I guess I just got lucky: if this were some other school, I would have had to face way worse than what I faced here. Some people still choose to tell me that homosexuality is an ‘abomination’ and that I’ll go to hell for being gay. I wouldn’t say that it doesn’t hurt, but I just choose to ignore it.

Homophobia ruined my childhood. As a child, I wasn’t strong enough to bear the insults and the punches all the other kids threw at me. I used to come home and cry every day, and the worst part was that I couldn’t tell anybody else. If only the society was a bit more tolerant, and parents taught their children that it is okay to be different, I could have had a nice childhood.”

This is the anonymous story of a ninth-grader, posted on one of the various online groups for gay men and lesbian women in Bangladesh. He is not alone. In Bangladesh, like everywhere else in the world, some men love men and some women love women, and their stories often sadly resemble the story of the anonymous ninth-grader. Homophobia is endemic, but things are slowly changing, and Bangladesh’s gay, lesbian, bisexual, and transgender (LGBT) citizens need our support in their struggle against bullying and discrimination.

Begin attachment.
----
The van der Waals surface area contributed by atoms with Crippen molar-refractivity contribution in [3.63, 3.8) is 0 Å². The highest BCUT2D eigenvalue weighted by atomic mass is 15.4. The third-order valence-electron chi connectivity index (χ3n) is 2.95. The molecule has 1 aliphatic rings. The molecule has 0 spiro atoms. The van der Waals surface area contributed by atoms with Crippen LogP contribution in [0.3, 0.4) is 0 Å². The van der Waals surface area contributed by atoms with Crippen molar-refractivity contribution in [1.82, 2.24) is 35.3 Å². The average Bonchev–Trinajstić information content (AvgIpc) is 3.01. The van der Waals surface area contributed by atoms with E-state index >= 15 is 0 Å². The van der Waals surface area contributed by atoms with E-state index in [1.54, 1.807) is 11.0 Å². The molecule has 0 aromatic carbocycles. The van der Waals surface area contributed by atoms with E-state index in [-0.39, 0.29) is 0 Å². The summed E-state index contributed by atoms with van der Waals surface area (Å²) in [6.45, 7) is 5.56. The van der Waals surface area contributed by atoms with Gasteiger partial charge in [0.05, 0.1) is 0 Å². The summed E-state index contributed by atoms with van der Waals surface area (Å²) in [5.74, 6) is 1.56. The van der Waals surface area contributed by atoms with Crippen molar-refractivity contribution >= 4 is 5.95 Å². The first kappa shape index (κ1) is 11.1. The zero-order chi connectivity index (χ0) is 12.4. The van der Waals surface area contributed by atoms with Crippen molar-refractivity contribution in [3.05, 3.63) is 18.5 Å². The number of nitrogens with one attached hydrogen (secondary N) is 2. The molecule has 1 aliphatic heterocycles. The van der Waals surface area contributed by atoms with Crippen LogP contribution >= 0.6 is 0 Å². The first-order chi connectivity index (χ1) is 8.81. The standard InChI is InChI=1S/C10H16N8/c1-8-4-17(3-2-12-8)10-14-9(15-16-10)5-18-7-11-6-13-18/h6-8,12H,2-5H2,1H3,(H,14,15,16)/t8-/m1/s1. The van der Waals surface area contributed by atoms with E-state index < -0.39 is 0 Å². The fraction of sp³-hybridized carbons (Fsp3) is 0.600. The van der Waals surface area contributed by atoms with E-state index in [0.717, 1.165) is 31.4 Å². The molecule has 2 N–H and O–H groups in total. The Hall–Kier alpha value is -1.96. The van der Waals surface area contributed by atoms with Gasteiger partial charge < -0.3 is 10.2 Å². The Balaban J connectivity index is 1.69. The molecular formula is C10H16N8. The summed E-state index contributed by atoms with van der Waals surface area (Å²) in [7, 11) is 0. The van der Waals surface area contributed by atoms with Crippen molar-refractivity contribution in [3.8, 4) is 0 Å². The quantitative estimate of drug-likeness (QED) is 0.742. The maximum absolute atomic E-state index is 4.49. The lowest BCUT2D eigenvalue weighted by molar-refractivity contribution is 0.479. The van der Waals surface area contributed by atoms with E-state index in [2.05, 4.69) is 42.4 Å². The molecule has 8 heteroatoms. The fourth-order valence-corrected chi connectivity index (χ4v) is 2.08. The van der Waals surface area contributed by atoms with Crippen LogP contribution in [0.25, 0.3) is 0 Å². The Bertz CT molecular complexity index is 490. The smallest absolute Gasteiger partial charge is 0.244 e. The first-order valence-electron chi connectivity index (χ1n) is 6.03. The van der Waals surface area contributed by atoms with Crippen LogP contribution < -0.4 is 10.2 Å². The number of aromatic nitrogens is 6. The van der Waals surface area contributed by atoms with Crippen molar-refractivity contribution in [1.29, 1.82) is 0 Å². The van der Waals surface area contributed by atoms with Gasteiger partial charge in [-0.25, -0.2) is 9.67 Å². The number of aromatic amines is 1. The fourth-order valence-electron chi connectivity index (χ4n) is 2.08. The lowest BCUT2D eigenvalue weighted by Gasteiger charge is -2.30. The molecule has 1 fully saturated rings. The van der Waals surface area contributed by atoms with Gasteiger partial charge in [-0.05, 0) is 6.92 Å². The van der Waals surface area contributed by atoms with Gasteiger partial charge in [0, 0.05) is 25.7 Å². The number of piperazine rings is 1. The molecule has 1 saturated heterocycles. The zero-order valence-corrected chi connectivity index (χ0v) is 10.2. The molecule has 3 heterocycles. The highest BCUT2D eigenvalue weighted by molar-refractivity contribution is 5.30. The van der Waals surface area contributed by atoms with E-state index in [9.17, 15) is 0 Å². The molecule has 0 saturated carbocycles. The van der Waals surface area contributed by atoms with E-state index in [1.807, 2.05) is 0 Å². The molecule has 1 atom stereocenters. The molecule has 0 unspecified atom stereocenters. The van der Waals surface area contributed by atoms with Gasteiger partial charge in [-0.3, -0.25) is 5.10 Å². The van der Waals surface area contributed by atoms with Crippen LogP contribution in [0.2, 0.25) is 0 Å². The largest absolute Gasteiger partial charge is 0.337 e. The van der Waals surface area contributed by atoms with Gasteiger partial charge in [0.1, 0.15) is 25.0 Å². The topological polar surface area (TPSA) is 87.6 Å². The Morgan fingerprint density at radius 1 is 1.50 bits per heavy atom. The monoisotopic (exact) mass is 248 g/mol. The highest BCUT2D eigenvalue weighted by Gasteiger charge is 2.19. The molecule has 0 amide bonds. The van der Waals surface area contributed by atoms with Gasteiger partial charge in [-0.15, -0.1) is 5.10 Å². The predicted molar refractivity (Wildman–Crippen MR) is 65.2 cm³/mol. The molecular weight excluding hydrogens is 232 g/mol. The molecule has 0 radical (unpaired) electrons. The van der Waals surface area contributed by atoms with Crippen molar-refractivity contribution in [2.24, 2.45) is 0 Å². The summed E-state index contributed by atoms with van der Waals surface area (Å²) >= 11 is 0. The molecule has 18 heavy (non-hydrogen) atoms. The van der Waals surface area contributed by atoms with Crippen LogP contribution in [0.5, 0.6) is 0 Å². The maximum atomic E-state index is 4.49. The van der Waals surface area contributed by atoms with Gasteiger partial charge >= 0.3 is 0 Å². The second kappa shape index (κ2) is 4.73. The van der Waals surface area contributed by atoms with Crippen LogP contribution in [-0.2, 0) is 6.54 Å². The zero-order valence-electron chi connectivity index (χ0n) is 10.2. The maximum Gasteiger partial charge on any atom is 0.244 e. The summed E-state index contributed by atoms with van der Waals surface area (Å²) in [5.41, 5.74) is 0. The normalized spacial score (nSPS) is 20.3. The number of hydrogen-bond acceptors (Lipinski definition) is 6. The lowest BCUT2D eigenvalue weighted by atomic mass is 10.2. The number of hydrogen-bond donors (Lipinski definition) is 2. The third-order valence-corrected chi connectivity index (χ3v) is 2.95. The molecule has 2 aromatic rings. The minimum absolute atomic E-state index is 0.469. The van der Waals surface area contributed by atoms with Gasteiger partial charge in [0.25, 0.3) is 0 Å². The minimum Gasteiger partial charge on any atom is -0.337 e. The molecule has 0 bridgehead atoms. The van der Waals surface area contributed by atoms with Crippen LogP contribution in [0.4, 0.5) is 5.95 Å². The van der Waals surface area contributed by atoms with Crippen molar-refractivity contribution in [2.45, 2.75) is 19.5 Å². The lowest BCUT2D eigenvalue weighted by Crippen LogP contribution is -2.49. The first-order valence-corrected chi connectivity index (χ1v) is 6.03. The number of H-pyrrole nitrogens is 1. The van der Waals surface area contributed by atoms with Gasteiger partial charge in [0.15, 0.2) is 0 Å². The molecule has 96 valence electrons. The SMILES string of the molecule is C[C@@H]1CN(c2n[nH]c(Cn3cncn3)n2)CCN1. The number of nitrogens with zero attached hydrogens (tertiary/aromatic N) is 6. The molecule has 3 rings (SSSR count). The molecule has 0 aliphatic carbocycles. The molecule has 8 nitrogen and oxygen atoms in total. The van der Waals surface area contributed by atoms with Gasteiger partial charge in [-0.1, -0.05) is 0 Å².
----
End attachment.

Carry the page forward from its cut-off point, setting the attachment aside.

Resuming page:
Since 2001, when the Netherlands became the first nation in the world to legally recognize same-sex marriages, more than a dozen other nations have followed the Dutch example, most recently and just a few days ago France. In 2011, the United Nations Human Rights Council (UNHRC) passed a historic resolution in which the inter-governmental body expressed “grave concern at acts of violence and discrimination, in all regions of the world, committed against individuals because of their sexual orientation and gender identity.” United Nations (UN) Secretary-General Ban Ki-moon had urged the Council to respond to the “widespread bias at jobs, schools and hospitals, and appalling violent attacks, including sexual assault,” referring to the fact that gay men and lesbian women have been imprisoned, tortured and killed as “a monumental tragedy for those affected, … a stain on our collective conscience,” and a violation of international law.